Evolution, Genetics, and Man

By Theodosius Dobzhansky | Go to book overview

3
Chromosomes as Gene Carriers

Almost 400 years ago the versatile philosopher Montaigne admitted being completely baffled by the mystery of heredity. He thought that he had inherited from his father a disease--a stone in the bladder; but his father suffered from this disease some years after Montaigne was born. How, then, could the father transmit to his son something which he himself did not have at the time the son was conceived? And, besides, the semen was believed to be mere liquid. How could a liquid transmit a stone in the bladder?

To dispel even a part of the mystery which worried Montaigne much biology had to be learned. At present we would say that Montaigne did not inherit a stone in the bladder; what he inherited were genes which engendered a constitution, a development pattern, which included a predisposition towards formation of bladder stones. Furthermore, we know that the genes have a physical basis in the chromosomes in the nuclei of the sex cells, which are highly organized structures with complex and orderly behavior that makes heredity possible. The physical basis of heredity is necessarily also the physical basis of evolution.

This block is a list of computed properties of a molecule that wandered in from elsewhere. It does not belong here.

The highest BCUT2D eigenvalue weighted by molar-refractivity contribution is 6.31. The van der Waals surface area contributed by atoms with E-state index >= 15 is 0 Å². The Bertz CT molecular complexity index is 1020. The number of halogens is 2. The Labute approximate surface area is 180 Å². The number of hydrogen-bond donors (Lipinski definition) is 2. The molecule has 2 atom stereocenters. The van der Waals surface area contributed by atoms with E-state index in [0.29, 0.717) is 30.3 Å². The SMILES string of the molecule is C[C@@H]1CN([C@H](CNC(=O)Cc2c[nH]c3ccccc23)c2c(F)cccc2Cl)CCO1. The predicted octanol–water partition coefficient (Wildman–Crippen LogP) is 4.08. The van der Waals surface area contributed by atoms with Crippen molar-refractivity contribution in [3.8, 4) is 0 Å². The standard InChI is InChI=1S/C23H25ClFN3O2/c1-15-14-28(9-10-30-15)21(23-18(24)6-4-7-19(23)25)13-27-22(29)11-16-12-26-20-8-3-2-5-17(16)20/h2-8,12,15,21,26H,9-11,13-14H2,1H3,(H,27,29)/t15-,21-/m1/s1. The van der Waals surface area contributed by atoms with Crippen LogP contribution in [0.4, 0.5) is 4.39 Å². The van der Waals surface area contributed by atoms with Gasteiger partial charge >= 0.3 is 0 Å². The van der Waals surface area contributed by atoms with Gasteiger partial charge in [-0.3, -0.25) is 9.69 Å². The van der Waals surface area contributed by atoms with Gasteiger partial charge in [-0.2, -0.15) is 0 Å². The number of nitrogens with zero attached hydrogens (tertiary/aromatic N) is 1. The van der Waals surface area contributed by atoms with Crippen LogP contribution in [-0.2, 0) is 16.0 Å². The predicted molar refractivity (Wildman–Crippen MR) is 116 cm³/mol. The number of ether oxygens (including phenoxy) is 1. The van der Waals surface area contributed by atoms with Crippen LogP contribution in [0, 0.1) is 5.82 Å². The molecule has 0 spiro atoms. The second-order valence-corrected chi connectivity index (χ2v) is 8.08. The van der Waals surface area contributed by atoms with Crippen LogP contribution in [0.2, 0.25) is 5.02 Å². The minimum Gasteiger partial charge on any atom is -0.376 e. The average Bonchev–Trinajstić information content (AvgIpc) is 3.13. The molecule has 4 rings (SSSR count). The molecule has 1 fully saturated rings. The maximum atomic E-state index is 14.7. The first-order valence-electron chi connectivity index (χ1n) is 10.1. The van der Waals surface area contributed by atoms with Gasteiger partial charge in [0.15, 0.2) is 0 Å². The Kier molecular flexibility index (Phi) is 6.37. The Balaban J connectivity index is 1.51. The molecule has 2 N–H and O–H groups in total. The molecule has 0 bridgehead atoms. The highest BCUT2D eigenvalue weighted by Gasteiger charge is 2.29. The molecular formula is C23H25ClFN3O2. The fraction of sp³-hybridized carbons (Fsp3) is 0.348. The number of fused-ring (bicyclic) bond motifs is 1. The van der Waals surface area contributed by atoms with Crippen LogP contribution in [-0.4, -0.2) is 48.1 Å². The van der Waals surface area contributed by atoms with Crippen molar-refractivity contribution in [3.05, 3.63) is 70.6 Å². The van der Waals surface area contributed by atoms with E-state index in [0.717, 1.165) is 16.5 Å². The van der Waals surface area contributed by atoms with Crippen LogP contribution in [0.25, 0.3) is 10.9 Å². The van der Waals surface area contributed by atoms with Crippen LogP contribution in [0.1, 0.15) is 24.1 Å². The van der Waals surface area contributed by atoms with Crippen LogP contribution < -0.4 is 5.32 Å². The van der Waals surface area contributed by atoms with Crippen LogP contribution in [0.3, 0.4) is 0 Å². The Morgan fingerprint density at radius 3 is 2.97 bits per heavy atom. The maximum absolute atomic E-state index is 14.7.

Sex Cells and Fertilization. Leonardo da Vinci ( 1452-1519), who was so much ahead of his times in so many things, realized the basic fact that the father and mother contribute equally to the heredity of the child, as shown by the following quotation: "The black races of Ethiopia are not the products of the sun: for if black gets black with child in Scythia, the offspring is black. But if a black gets a white woman with child, the offspring is gray. And this shows that the seed of the mother has power in the fetus equally with that of the father." From Aristotle on, until as late as the eighteenth century, most people

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